The hourly job is set up inside the /etc/cron.d/hourly directory.
The command ls -l | grep cron shall give us all the jobs available residing within the /etc folder.
Now to get the scripts within the daily job, we shall first move to the location with the cd cron.daily command and then run the command ls - l.
We can move a job from one folder to another for example from daily to weekly job the mv command is executed.
To get the timings and all other information on the daily job we have to move to /etc/cron.daily location, then run the command:
To stop a process, the command is:
To get the status of a process, the command is:
To run a process in the background, the command is:
The command ps -ef | grep sleep shall display all the details of the sleep process running.
To run a process at the foreground, the command is:
The command nohut sleep 75 & shall execute the sleep process even if we exit from the terminal. A message with nohup.out also gets displayed.
To get rid of the message displayed we have to run the command nohup sleep 73 > /dev/null 2>&1 &.
To set a priority of five to the process sleep for the CPU, the command is:
nice -n sleep 10
Some of the system monitoring commands are top, df, dmesg, iostat 1, netstat, free, cat /proc/cpuinfo, and /proc/meminfo.
To get all the running processes along with the details like CPU usage, process id, memory utilization, duration, and so on, the command is:
To get the disk partition information, the command is:
To get the disk partition information in a more readable format, the command is:
To get the system related warnings, error messages, failures, memory leaks, CPU issues, and so on, the command is:
To get the input and output statistics like communication with peripheral devices, internal devices, network, the command is:
To get the input and output statistics like communication with peripheral devices, internal devices, network and get the data refreshed at every one second, the command is:
To get the information of gateway, and subnet mask, the command is:
The command free is used to get information on physical memory and swap space details i.e the virtual memory.
To get the CPU information of the system, the command is:
To get the memory information of the system, the command is:
The log monitoring is an important method of system administration. The log directory is present within the /var/log. This location can be reconfigured or changed.
Some of the logs that get generated are:
Some of the system maintenance commands are:
To get the hostname of our machine, the command is:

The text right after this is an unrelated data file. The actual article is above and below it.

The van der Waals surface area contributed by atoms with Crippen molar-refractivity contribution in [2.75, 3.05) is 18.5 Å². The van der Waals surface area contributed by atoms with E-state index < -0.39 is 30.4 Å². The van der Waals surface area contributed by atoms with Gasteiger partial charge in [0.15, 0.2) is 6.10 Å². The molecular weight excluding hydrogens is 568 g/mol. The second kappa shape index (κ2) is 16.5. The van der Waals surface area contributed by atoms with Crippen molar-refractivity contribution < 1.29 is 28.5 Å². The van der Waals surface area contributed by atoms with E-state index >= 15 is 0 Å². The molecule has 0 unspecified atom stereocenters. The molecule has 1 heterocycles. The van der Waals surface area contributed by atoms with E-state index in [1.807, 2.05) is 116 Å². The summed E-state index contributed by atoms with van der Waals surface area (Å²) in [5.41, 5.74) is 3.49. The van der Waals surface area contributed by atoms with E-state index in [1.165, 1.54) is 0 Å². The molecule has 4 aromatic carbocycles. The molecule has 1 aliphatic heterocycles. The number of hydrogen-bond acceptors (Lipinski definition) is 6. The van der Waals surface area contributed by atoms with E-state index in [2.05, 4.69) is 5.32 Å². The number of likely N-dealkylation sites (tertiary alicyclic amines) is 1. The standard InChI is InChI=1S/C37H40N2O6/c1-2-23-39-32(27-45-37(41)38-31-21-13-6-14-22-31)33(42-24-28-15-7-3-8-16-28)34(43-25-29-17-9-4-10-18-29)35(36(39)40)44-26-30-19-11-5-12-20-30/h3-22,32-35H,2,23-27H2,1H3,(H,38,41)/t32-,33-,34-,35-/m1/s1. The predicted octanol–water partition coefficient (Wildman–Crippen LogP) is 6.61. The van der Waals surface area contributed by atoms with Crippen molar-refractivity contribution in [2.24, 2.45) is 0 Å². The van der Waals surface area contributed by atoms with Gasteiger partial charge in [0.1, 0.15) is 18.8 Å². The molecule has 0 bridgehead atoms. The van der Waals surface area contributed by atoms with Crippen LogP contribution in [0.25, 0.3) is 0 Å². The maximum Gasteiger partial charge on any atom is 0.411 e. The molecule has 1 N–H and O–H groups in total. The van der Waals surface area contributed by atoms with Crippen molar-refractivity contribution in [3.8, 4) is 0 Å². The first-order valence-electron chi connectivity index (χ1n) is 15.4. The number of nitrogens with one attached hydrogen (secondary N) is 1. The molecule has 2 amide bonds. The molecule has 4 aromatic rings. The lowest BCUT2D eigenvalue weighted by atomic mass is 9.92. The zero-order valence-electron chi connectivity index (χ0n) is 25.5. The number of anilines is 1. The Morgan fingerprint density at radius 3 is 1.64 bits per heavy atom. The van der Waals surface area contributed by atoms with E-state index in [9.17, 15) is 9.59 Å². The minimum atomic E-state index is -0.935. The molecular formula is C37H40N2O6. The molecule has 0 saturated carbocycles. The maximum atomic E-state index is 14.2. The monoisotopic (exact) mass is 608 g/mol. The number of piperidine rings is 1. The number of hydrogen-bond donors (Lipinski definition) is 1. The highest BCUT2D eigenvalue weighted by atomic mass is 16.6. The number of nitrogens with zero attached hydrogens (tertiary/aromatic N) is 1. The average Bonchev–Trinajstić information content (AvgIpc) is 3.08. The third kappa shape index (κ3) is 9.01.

The Linux version 7 keeps the hostname information inside the directory /etc/hostname. For version 6, the location was /etc/sysconfig/network.
To change the hostname of a system, the command is:
hostnamectl set-hostname newhostname
Then the system should be rebooted to reflect the newhostname.
Some of the commands to find system information are:
There are two different types of system architecture - 32 bit and 64 bit. This basic difference between them lies in the number of calculations per second they can perform. This determines the speed at which they can perform a task.
A 64-bit processor can be of dual-core, quad-core, six-core, and eight-core versions which can help in home computing. More than one cores enable more calculations per second that can be performed. Thus the speed and performance of the computer improve even while performing complex tasks.
To get the system architecture, the command is:
Multiple key combinations on the keyboard can have a special effect on the terminal. The control keys are obtained by holding the CTRL key while typing the letter C.
Some common terminal control keys are listed below:
To clear the screen, the command is:
To exit out of the shell, terminal, or a user session, the command is:
The script command holds the terminal activities in a log file that can be named by a user.
Here, the log-act.log file contains all the activities performed after triggering the script command. To come out of the script command exit is used. Finally, the cat log-act.log command is executed to verify if the activities that have been performed after running the script.
To recover the root password the below steps are performed:
An SOS report can collect and support information. To have an SOS report, we have to install it with the command sos -version.
To collect all information, files, and directories for SOS, the command is:
An environment variable is a dynamic-named value that can change the way a process is executing on the computer. They belong to the environment to which the process runs.
It can be said as a group of defined rules and values to build an environment.
To view all environment variables, the command is:
The command echo $JAVA_HOME shall display the value set for the JAVA_HOME environment.
To set the value to an environment variable TEXT, the command is:
To set environment variables permanently, first, we have run the command:
The vi editor opens, to set an environment variable TEST with value 123, the command is:
TEST='123' export TEST
To set the environment variable for all users, we have to modify the files /etc/profile and /etc/bashrc. The command is:
vi /etc/profile or /etc/bashrc TEST='123' export TEST
Myself Debomita Bhattacharjee, an IT employee with 6+ years of experience in Software industry. My area of interest is Automation testing and Front End Development.